Three "critical" patches to be in Microsoft security update

Share this article:

Microsoft is planning to next week release 14 patches to fix 20 vulnerabilities across its product line, the company announced Thursday.

Tuesday's monthly security update, to be released around 1 p.m. EST, will come with three "critical" and 11 "important" bulletins to plug holes in Windows, Office, Internet Explorer, Publisher and Windows Media Player. Most of the vulnerabilities, if exploited, can lead to remote code execution.

It is unclear if the update will include remediation for an unpatched Windows Kernel vulnerability, disclosed just prior to the November patches, which aids in the spread of the Duqu trojan.

In addition to describing the planned fixes, Angela Gunn, a senior response communications manager for Microsoft Trusworthy Computing, announced in a Thursday blog post that there is now "greater transparency" around the Microsoft Active Protections Program (MAPP).

Under the program, which launched in 2008, Microsoft shares vulnerability details with approved software security providers prior to the monthly fixes being released. This allows security firms to immediately protect their customers once the patches are delivered.

In an effort to achieve more openness, Microsoft decided to tweak the system so that it will list which partners have provided protection within four days of a security advisory, which warns of a particular vulnerability, being released.The most recent advisory was released Nov. 3 for the Duqu issue.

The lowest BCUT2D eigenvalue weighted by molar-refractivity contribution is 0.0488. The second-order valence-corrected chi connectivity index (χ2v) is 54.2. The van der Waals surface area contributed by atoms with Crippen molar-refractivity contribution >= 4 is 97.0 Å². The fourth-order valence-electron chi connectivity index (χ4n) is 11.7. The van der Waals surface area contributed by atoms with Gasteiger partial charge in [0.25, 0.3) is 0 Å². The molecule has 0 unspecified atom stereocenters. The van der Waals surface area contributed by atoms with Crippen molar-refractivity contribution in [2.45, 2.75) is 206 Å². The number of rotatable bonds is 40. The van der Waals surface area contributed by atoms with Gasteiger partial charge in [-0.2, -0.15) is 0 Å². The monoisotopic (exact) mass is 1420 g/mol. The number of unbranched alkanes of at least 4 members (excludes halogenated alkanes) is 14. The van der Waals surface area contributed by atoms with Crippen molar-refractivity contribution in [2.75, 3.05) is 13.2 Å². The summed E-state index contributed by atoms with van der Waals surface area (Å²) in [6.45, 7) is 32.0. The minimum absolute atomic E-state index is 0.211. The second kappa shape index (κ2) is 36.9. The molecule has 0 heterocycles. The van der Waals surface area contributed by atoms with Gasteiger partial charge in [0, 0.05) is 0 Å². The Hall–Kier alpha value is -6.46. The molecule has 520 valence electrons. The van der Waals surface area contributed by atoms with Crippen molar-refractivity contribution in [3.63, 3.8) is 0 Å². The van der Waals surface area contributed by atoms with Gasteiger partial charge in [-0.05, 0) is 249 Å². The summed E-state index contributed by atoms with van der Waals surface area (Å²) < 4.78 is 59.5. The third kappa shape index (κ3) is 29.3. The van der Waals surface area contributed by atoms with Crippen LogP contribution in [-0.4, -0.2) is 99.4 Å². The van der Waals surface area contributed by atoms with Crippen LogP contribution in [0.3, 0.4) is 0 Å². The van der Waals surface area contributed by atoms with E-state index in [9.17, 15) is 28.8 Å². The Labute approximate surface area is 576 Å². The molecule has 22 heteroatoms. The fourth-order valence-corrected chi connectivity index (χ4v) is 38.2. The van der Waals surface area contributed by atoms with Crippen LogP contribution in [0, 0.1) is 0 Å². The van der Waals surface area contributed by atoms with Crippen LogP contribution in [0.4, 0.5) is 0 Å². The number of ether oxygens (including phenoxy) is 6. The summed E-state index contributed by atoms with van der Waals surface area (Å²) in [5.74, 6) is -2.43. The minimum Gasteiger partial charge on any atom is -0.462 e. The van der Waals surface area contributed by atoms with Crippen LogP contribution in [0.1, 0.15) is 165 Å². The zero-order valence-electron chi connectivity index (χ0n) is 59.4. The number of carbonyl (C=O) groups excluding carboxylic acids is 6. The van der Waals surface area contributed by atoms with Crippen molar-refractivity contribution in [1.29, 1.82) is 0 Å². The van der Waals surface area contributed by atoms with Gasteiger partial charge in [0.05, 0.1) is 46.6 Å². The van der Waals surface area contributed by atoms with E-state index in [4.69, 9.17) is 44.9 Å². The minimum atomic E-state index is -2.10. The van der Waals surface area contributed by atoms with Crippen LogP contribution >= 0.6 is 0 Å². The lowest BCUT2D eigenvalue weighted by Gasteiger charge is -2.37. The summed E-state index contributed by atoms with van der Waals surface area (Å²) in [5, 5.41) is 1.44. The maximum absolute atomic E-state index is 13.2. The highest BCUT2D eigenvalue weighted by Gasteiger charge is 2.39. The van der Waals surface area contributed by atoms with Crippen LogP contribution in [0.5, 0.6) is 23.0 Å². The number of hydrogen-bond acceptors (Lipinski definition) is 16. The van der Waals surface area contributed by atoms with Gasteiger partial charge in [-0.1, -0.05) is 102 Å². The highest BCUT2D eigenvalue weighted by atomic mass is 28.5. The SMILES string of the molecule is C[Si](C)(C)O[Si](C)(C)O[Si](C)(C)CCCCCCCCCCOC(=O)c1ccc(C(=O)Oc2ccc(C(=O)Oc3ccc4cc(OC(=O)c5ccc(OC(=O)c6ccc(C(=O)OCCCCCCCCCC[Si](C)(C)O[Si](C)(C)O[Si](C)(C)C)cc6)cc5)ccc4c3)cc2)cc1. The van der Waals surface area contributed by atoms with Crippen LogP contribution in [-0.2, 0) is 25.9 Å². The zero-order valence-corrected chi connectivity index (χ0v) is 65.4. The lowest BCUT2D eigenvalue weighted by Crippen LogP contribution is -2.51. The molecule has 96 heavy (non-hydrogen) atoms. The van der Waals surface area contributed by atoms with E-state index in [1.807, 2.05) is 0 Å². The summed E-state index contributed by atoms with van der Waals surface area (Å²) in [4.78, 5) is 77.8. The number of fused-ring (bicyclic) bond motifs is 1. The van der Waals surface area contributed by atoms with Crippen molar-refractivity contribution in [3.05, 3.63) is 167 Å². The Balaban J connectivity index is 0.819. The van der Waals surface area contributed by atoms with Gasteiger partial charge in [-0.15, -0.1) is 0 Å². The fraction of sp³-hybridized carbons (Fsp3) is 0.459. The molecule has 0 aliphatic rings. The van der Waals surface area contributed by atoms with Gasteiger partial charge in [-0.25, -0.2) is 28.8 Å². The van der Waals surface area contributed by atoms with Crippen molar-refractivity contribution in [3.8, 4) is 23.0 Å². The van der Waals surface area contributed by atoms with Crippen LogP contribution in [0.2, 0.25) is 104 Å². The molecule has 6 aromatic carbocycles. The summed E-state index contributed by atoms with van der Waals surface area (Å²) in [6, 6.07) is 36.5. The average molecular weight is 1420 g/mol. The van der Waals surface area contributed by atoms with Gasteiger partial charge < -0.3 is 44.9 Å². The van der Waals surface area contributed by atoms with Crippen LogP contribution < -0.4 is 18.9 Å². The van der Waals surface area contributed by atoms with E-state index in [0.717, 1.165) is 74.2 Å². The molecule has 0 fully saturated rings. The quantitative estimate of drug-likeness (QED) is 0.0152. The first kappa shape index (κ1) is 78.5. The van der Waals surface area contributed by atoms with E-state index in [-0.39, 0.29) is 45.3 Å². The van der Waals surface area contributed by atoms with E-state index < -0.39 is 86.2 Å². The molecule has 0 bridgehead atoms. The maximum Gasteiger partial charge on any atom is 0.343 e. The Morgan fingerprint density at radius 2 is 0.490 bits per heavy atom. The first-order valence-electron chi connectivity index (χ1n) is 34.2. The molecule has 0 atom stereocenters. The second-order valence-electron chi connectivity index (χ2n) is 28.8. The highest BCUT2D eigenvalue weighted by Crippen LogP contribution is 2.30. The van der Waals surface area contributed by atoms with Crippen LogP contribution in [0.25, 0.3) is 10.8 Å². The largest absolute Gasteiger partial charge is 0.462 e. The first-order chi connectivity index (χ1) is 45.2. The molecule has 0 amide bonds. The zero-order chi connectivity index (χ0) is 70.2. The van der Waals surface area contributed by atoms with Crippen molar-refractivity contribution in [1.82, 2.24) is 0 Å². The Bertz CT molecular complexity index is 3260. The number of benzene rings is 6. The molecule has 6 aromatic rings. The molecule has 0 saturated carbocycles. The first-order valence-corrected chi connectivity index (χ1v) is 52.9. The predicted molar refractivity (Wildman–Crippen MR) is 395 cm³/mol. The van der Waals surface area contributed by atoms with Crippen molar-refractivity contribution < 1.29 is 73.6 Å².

"Naturally, not every advisory applies to every partner, so we do not expect them all to report protections in place for every individual advisory," Gunn wrote.

Share this article:

Sign up to our newsletters

More in News

Firefox 32 feature could cut undetected malware downloads 'in half'

Mozilla plans to introduce a feature in Firefox 32 that, based on preliminary testing, could cut the amount of undetected malware downloads in half.

EFF asks court to find NSA internet spying a violation of Fourth Amendment

EFF asks court to find NSA internet spying ...

Complete with a colorful graphic, the EFF showed a federal court how the NSA essentially runs a digital dragnet that can pick up innocent Americans.

Study: Asian Android users at higher risk of malware exposure

Cheetah Mobile's new study showed that Asian Android users have a two to three times greater risk of downloading malware onto their devices.